Doctor Who and the early modern world

 Dr Marcus K Harmes, University of Southern Queensland |

Early modern England, dated by historians as the period from c.1500 to 1700, permeates British television.  The glittering and dramatic set pieces of Tudor, Elizabethan and Stuart history have long provided the dramatic substance of films and historical novels and, since the middle of the twentieth century, television drama as well. Totemic and highly recognisable aspects of the period, from processes including the Renaissance and Reformation, to individual figures such as Shakespeare and Elizabeth I, recur in shows as diverse as The Six Wives of Henry VIII to Blackadder II. The trend continues as seen in the popularity of works such as the Wolf Hall series by Hilary Mantel or HBO’s The Tudors.

The early modern period has made occasional but telling appearances as a period visited by the Doctor and his companions in Doctor Who. More importantly, the period is now registering as one of increasing significance to the program, making exploration of early modernism within Doctor Who both timely and meaningful. The Doctor has visited early modern societies (always a European one) in serials across the last 50 years. From the ‘classic series’ these comprise ‘The Chase’ (1965), ‘The Massacre’ (1966), ‘The Smugglers’ (1966), ‘The Masque of Mandragora’ (1976), ‘City of Death’ (1979), ‘The Visitation’ (1982) and ‘Silver Nemesis’ (1988). From the ‘revived series’ they are ‘The Shakespeare Code’ (2007), ‘Vampires of Venice’ (2010), ‘Curse of the Black Spot’ (2011) and ‘The Day of the Doctor’ (2013). What will be the next one?

The Doctor and Steven

William Hartnell and Peter Purves as The Doctor and Steven.
Image credit BBC.

Although the overall number of early modern stories is small they do however suggest the early modern period is one of enduring significance across different eras and production regimes, and they furthermore represent a distinctive subset of stories within Doctor Who. Attention to the early modern world shows that Doctor Who’s current engagement with British history is undergoing a transition, with the previous focus on the Victorian period and Queen Victoria that informed many historical stories (as well as the mythos of the spinoff Torchwood) giving way to an emphasis on Elizabethan England, a focus endorsed in the 50th anniversary special ‘The Day of the Doctor’ (2013).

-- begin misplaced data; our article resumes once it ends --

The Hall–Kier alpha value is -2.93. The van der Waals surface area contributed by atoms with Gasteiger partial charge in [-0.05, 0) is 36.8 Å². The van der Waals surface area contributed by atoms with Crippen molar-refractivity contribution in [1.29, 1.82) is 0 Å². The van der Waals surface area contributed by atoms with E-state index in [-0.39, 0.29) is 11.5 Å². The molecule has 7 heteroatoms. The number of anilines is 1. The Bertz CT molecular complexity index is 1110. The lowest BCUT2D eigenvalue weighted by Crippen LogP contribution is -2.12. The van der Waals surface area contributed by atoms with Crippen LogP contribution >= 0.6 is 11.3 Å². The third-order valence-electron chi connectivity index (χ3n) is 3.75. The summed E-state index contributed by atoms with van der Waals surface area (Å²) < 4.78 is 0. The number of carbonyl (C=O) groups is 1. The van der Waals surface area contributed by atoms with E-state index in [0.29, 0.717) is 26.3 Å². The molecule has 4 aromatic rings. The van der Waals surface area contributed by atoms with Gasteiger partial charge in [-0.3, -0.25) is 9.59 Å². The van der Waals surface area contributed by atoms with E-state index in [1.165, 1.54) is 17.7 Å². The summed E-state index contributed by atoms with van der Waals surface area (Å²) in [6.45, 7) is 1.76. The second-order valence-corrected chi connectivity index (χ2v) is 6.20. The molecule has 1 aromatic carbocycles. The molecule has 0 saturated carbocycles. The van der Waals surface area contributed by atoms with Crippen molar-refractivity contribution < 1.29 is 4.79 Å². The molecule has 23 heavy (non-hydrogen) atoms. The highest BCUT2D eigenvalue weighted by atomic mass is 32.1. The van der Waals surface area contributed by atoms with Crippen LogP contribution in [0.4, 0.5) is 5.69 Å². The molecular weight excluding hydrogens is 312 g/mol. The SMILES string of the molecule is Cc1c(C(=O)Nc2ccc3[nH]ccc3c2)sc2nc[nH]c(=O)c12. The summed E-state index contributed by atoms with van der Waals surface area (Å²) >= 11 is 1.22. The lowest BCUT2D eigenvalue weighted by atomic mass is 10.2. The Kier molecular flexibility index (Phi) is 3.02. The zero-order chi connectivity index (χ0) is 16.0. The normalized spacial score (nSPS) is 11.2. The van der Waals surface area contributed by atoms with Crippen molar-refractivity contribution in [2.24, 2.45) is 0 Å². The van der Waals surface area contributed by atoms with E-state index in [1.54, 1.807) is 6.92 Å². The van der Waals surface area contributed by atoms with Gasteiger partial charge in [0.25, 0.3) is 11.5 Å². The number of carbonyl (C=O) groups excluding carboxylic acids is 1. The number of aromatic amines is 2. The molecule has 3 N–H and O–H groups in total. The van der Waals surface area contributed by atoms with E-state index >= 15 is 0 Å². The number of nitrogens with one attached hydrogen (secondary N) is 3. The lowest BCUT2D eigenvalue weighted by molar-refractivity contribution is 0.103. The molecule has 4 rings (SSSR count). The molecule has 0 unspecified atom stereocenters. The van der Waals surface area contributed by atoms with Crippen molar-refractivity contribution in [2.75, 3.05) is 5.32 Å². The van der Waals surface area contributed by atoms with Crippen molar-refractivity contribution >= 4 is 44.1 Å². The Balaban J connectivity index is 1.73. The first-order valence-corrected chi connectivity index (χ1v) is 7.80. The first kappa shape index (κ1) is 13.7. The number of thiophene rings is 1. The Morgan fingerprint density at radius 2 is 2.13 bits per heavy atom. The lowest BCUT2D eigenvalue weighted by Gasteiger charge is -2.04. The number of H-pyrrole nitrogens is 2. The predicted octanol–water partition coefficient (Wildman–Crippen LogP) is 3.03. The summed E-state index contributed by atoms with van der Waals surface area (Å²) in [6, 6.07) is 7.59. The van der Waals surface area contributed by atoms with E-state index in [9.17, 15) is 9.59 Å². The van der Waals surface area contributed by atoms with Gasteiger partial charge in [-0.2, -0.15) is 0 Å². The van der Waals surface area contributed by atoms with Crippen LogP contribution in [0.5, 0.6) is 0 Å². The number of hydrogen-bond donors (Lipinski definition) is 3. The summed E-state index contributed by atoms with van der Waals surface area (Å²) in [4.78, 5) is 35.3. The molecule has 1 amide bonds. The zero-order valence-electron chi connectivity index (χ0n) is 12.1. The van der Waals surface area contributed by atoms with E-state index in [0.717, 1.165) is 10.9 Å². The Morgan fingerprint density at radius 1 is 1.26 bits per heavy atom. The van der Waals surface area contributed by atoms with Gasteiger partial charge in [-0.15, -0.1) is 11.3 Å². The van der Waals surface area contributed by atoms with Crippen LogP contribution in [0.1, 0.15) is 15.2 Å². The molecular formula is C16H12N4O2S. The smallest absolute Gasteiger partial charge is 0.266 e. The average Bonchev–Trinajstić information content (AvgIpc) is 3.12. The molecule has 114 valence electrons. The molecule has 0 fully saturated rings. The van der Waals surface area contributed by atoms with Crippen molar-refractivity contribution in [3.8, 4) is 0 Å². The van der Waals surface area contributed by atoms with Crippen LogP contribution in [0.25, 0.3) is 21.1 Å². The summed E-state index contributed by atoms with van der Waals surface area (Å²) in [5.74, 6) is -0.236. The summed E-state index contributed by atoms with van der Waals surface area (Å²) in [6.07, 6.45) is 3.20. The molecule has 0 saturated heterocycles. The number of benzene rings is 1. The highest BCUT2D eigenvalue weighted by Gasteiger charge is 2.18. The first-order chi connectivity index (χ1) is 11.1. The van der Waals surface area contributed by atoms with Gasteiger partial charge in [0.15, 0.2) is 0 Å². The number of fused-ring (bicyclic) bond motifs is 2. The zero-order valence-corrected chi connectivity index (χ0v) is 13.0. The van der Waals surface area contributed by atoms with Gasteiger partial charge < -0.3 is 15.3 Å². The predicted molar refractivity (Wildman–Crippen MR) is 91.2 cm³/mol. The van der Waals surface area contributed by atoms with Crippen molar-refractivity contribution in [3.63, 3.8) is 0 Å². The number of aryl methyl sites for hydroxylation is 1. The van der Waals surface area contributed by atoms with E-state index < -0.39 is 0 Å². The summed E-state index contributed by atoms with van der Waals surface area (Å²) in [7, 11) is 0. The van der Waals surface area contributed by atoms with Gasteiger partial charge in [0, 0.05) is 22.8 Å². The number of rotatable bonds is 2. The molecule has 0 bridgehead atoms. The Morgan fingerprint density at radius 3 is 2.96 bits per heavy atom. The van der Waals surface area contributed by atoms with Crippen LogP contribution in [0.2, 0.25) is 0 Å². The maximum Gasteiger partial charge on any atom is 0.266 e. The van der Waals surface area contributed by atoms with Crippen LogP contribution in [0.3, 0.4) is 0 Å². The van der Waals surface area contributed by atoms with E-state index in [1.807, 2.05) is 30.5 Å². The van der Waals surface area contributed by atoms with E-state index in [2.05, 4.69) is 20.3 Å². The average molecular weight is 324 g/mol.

An associated point is that the program’s own portrayal the early modern past is undergoing re-orientation. Stories in the classic series set tended to cast the early modern world as one defined by continental darkness, irrationality and difference to the present, a point made by the French religious genocide in ‘The Massacre’, the mutilated and clearly multi-national pirates of ‘The Smugglers’, the Italian superstition in ‘Masque of Mandragora’, the threats of torture in the renaissance interlude in ‘City of Death’, the plague in ‘The Visitation’ and the poison and sorcery of ‘Silver Nemesis’. By contrast the revived series valorises the early modern world as centred on the English Elizabethan world and has positioned that period as intrinsic to the show’s mythology and its relationship with Englishness. Continental darkness has given way to a Queen Elizabeth I who is not only the Doctor’s wife but a Zygon slayer and the early modern period is emerging as being of capital significance in the program.

Engaging with the Early Modern

Doctor Who’s first engagement with an early modern setting is tentative but also telling. Significantly it was not in an ‘historical’ story but a science fiction story that Doctor Who viewers were presented with a glimpse of early modern England. In the 1965 serial ‘The Chase’ the Doctor’s Time Space Visualiser allows him and his companions to ‘watch’ a meeting between Queen Elizabeth I and Shakespeare, the first appearance in the program of two historical personages who would return many decades later. The program makers showcased two of the most celebrated and recognised figures from sixteenth-century England.

The same could not be said for the next time the program showcased the early modern world. I used to teach early modern history at the University of Queensland, including the French Wars of Religion and it was hard enough getting undergraduates to understand the period and its conflict between a Catholic French state headed by the regent Marie de Medici and a Huguenot or Protestant (minority). Goodness alone knows what producer John Wiles, script editor Donald Tosh and writer John Lucarotti thought they were doing making teatime drama out of this subject matter, and in a story which makes so few concessions to the historically ignorant. The story has Lucarotti’s trademark (exhibited earlier in ‘Marco Polo’ (1964) and ‘The Aztecs’ (1964)) of scrupulous historical research. Attentive viewers will have learnt that in sixteenth-century France an ecu coin was worth more than two sous, among other historical titbits.

‘The Massacre’ is a terrific story and its total loss from the BBC Archives (bar a recording of the sound track) is a tragedy. The few surviving photographs suggest a visually authoritative production, in line with the BBC’s usual facility in creating period drama sets, and William Hartnell is word perfect as the Doctor’s doppelganger the Abbot of Amboise. If you can follow the conspiracies in the confessionally-charged environment that led up to the massacre of thousands of Huguenots on St Bartholomew’s Day in 1572, then you’re rewarded with an unusually grim and intense story that builds to a shattering climax.

Tom Baker as the Doctor

Doctor: “I see your point.” Tom Baker as the Doctor in ‘The City of Death’ Image credit BBC.